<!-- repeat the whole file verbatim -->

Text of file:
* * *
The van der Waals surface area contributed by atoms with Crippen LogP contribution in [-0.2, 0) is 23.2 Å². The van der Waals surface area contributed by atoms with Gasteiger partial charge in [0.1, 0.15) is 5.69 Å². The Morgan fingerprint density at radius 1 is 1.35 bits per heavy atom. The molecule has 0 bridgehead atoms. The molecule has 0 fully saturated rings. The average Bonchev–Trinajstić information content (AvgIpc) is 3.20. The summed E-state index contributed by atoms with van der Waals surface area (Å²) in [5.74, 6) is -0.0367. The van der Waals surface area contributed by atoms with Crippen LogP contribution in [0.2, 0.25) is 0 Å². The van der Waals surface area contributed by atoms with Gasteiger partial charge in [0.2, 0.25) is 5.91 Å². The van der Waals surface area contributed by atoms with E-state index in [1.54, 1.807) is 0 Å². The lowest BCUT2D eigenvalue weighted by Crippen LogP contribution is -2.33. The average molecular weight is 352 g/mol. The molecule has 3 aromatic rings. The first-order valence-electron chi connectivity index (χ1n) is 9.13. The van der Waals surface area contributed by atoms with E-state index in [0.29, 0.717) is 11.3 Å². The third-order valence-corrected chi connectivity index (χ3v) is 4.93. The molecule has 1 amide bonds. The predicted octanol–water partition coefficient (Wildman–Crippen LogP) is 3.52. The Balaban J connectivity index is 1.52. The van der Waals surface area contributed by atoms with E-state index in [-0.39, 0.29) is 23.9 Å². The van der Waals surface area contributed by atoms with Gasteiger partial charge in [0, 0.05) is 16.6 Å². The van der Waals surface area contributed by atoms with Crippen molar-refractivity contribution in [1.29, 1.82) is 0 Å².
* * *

The van der Waals surface area contributed by atoms with Crippen LogP contribution in [-0.2, 0) is 23.2 Å². The van der Waals surface area contributed by atoms with Gasteiger partial charge in [0.1, 0.15) is 5.69 Å². The Morgan fingerprint density at radius 1 is 1.35 bits per heavy atom. The molecule has 0 bridgehead atoms. The molecule has 0 fully saturated rings. The average Bonchev–Trinajstić information content (AvgIpc) is 3.20. The summed E-state index contributed by atoms with van der Waals surface area (Å²) in [5.74, 6) is -0.0367. The van der Waals surface area contributed by atoms with Crippen LogP contribution in [0.2, 0.25) is 0 Å². The van der Waals surface area contributed by atoms with Gasteiger partial charge in [0.2, 0.25) is 5.91 Å². The van der Waals surface area contributed by atoms with E-state index in [1.54, 1.807) is 0 Å². The lowest BCUT2D eigenvalue weighted by Crippen LogP contribution is -2.33. The average molecular weight is 352 g/mol. The molecule has 3 aromatic rings. The first-order valence-electron chi connectivity index (χ1n) is 9.13. The van der Waals surface area contributed by atoms with E-state index in [0.29, 0.717) is 11.3 Å². The third-order valence-corrected chi connectivity index (χ3v) is 4.93. The molecule has 1 amide bonds. The predicted octanol–water partition coefficient (Wildman–Crippen LogP) is 3.52. The Balaban J connectivity index is 1.52. The van der Waals surface area contributed by atoms with E-state index in [-0.39, 0.29) is 23.9 Å². The van der Waals surface area contributed by atoms with Gasteiger partial charge in [0, 0.05) is 16.6 Å². The van der Waals surface area contributed by atoms with Crippen molar-refractivity contribution in [1.29, 1.82) is 0 Å².